Somalis in fear of Kenya attacks
04 November 2011, 16:15
Mogadishu - Residents of Somalia towns targeted by Kenyan
forces fighting Al Shabaab rebels are caught between two fears - getting hit in an
air raid or risk being accused of spying for Nairobi.
Inhabitants of Baidoa, one of the 10 towns singled out this week by Kenya for
attack, say they spend as little time as possible outdoors, fearing that a
bombardment would unleash dangerous rock shards from the huge boulders that dot
"People who used to go out farming now spend the shortest possible time
outside," said Mohamed Samow, a local resident.
"Everybody is worried now and we hear the sound of aircraft flying over the whole region everyday," he added.
is rocky. This will increase the casualties including civilians if a
bomb is dropped," Samow said. "Some people are contemplating whether to
flee... there is real worry which has never been seen in this town
Kenya deployed troops into the Shabaab-controlled
southern Somalia last month to battle the al-Qaeda-inspired rebels it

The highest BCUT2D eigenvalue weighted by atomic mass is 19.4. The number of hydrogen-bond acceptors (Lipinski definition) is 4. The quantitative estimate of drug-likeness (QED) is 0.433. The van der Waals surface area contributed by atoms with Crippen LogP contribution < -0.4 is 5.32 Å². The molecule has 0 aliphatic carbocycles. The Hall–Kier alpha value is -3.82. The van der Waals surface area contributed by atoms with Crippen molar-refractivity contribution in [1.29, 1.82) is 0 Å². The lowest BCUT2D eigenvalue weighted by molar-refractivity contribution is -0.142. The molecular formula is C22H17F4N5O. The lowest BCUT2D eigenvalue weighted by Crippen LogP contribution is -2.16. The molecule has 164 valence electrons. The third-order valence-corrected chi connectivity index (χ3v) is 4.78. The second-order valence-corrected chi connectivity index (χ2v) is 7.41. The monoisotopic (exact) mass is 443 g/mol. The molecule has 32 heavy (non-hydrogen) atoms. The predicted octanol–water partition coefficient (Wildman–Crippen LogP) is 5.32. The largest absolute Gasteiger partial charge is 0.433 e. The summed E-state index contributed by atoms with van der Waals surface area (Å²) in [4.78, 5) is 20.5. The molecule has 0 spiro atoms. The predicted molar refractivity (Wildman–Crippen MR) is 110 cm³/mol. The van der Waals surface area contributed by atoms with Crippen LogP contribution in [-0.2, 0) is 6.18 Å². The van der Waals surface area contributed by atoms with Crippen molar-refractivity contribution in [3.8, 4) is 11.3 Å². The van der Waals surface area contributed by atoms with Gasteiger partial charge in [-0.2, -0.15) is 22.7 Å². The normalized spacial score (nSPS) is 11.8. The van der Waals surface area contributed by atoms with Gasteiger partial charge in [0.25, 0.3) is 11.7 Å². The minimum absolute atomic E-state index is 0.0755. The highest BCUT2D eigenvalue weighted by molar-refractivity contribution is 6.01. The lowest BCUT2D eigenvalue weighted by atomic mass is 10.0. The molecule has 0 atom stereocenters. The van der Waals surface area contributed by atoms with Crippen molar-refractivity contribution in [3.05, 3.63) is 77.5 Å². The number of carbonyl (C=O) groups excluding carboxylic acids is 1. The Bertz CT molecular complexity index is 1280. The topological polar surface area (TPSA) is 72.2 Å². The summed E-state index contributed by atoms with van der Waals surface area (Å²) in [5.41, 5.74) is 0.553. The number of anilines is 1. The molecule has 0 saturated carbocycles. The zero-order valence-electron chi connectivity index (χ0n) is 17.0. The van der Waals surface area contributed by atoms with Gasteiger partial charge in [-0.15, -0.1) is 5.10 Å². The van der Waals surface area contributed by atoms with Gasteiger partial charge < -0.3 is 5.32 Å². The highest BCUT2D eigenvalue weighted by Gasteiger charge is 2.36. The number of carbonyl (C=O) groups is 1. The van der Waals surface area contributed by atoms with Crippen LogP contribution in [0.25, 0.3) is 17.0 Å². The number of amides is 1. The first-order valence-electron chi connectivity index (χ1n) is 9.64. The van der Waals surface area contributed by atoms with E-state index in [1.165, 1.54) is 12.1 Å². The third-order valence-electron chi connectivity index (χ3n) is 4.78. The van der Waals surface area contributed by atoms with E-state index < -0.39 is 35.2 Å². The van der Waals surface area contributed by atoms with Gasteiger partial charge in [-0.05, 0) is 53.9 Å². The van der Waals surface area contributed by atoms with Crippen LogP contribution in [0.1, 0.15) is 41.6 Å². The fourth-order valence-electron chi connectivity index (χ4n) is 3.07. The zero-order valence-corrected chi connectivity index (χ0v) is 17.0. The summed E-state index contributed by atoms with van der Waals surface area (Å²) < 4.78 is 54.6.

blames for kidnapping foreigners on its soil and conducting cross-border
The Islamist militants, who deny the accusations, warned
Kenya Thursday of "cataclysmic consequences" and are watching the
civilian population with suspicion.
Some residents say militants
have been seizing mobile phones of people they suspect of spying for the
Somali government and the Kenyan troops.
men were taken for questioning and their phones confiscated," said
Mohamed Abdullahi Isak, a Baidoa resident. "There are many fighters who
are infiltrating civilians to see if anyone is indicating targets.
Everyone is worried."
"Al-Shabaab fighters are conducting security operations region-wide," Isak added.
Kenyan military also said the Shabaab this week received three
planeloads of weapons in Baidoa, and on Thursday army spokesperson Major
Emmanuel Chirchir said the rebels were using donkeys to transport the
Kenya is seeking to prevent the Shabaab, who control most
of southern Somalia, from launching attacks on its territory and
launched the offensive in mid-October.
Despite voicing security
worries over the years about the extremist militia, Nairobi had held off
from an outright battle against the Shabaab, preferring to offer
military training and diplomatic support for Somalia's weak government.
Chirchir on Tuesday urged residents in 10 southern Somali towns to avoid rebel camps as the army prepared to attack.